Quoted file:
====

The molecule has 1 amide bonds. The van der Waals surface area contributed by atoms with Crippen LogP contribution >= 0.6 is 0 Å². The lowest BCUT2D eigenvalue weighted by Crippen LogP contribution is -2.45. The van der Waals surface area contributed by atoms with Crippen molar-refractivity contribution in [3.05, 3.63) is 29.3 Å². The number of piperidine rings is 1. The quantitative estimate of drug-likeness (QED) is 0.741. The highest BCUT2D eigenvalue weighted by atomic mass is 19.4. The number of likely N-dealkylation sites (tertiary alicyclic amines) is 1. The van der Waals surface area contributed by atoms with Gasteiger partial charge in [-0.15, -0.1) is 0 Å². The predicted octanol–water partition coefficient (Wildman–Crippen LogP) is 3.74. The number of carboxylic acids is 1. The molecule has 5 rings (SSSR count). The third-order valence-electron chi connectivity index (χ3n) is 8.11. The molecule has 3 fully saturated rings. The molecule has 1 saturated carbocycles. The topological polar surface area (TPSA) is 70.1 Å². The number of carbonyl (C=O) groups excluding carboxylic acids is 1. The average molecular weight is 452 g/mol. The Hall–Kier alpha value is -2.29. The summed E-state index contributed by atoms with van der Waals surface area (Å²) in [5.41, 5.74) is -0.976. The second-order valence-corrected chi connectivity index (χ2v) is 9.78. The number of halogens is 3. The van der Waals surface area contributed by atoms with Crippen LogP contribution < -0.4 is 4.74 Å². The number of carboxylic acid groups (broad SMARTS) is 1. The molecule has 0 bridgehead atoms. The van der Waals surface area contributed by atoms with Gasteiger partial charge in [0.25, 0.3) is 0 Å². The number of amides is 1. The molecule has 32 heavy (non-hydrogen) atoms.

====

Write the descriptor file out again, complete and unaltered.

The molecule has 1 amide bonds. The van der Waals surface area contributed by atoms with Crippen LogP contribution >= 0.6 is 0 Å². The lowest BCUT2D eigenvalue weighted by Crippen LogP contribution is -2.45. The van der Waals surface area contributed by atoms with Crippen molar-refractivity contribution in [3.05, 3.63) is 29.3 Å². The number of piperidine rings is 1. The quantitative estimate of drug-likeness (QED) is 0.741. The highest BCUT2D eigenvalue weighted by atomic mass is 19.4. The number of likely N-dealkylation sites (tertiary alicyclic amines) is 1. The van der Waals surface area contributed by atoms with Gasteiger partial charge in [-0.15, -0.1) is 0 Å². The predicted octanol–water partition coefficient (Wildman–Crippen LogP) is 3.74. The number of carboxylic acids is 1. The molecule has 5 rings (SSSR count). The third-order valence-electron chi connectivity index (χ3n) is 8.11. The molecule has 3 fully saturated rings. The molecule has 1 saturated carbocycles. The topological polar surface area (TPSA) is 70.1 Å². The number of carbonyl (C=O) groups excluding carboxylic acids is 1. The average molecular weight is 452 g/mol. The Hall–Kier alpha value is -2.29. The summed E-state index contributed by atoms with van der Waals surface area (Å²) in [5.41, 5.74) is -0.976. The second-order valence-corrected chi connectivity index (χ2v) is 9.78. The number of halogens is 3. The van der Waals surface area contributed by atoms with Crippen LogP contribution < -0.4 is 4.74 Å². The number of carboxylic acid groups (broad SMARTS) is 1. The molecule has 0 bridgehead atoms. The van der Waals surface area contributed by atoms with Gasteiger partial charge in [0.25, 0.3) is 0 Å². The number of amides is 1. The molecule has 32 heavy (non-hydrogen) atoms.